LIMA — Despite concerns raised over funding and operation costs, Lima City Council will consider legislation at its next meeting to move forward on its share of a project that would bring a new $10.3 million pool complex to the city.
This comes after the council’s Public Works Committee met Monday to hear an update on the project, including research into possible fundraising efforts that could help offset nearly a half million dollars per year in operational deficits. Additionally, the project is also looking at a current construction deficit of $1.5 million, based on updated cost projections.
When completed, the pool would house both a seasonal pool aimed at younger children and families as well as a pool that is able to be enclosed for year-round use. City engineer Ian Kohli unveiled the current renderings for the facility at Monday’s meeting, noting how the facility would include such amenities as slides, a party room and concession areas.
“Late summer, we would plan to advertise bids and award the project in the fall,” he said. “Construction would be anticipated to begin and carry through 2024. The hope would be to do a soft opening in the winter of 2024 to see how everything operates and to do the grand opening in the summer of 2025.”
A solution that was proposed for addressing concerns over operating costs involved creating an endowment, ideally at $7 million, to be set aside to generate interest which would be used to close any gaps in funding. Consultant Jacque Daley-Perrin conducted interviews with 24 potential sources of donations and expressed confidence that, based on those interviews, $3 million to $3.5 million could be raised based on the level of interest. Mayor Sharetta Smith also said that some anonymous donors have also come forward to contribute to covering costs.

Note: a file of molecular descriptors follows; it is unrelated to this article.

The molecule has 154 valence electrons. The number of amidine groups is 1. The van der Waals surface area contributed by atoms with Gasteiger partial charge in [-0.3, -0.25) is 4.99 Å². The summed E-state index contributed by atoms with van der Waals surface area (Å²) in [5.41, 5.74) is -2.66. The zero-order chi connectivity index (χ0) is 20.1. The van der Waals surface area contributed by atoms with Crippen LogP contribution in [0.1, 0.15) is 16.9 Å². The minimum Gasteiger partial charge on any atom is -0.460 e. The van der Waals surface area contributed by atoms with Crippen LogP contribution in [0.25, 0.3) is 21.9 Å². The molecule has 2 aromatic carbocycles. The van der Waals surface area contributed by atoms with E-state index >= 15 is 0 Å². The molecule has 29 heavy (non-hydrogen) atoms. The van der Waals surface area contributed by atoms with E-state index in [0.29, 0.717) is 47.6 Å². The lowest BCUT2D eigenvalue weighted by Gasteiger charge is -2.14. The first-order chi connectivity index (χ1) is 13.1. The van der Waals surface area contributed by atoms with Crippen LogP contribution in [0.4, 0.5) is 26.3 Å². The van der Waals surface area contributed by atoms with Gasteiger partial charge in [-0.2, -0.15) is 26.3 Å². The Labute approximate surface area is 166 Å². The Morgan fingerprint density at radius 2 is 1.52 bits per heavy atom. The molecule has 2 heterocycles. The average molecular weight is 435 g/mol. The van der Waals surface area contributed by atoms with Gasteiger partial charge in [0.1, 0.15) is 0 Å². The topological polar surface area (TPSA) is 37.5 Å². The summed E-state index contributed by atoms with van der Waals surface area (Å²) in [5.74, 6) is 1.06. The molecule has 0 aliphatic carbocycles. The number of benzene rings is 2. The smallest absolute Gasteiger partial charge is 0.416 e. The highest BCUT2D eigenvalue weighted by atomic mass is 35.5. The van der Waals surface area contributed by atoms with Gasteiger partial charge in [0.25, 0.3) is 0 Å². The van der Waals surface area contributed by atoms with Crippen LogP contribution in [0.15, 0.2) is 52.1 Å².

“That’s only based on talking to 24 people,” she said. “What’s out there could be even higher.”
Seventh Ward Councilor Jon Neeper expressed reservations over committing city funds to a project already in the red.
“I’m leery about committing to a project that’s $1.5 million in the hole and not knowing where the funds are coming from,” he said.
Other council members in attendance expressed confidence that any shortfall could be met.
“I just don’t believe that Lima people will let Lima down,” 5th Ward Councilor Jamie Dixon said.
“The city has done an excellent job of being good stewards with its money,” 3rd Ward Councilor Carla Thompson said. “But the residents don’t see that the budget is balanced. They see that we don’t have a pool.”
The ordinance that council will consider at its next meeting will involve committing $1.7 million to hire a consultant to help create a fundraising campaign for the endowment and begin work on constructing the roof enclosure for the pool. For 4th Ward Councilor Peggy Ehora, it comes down to making Lima a more attractive place to live.
“It’s progress,” she said. “It’s doing what other cities our size have. We’re seeing all the progress in the city downtown and around, and this is one more piece of it to make this a place where people want to live.”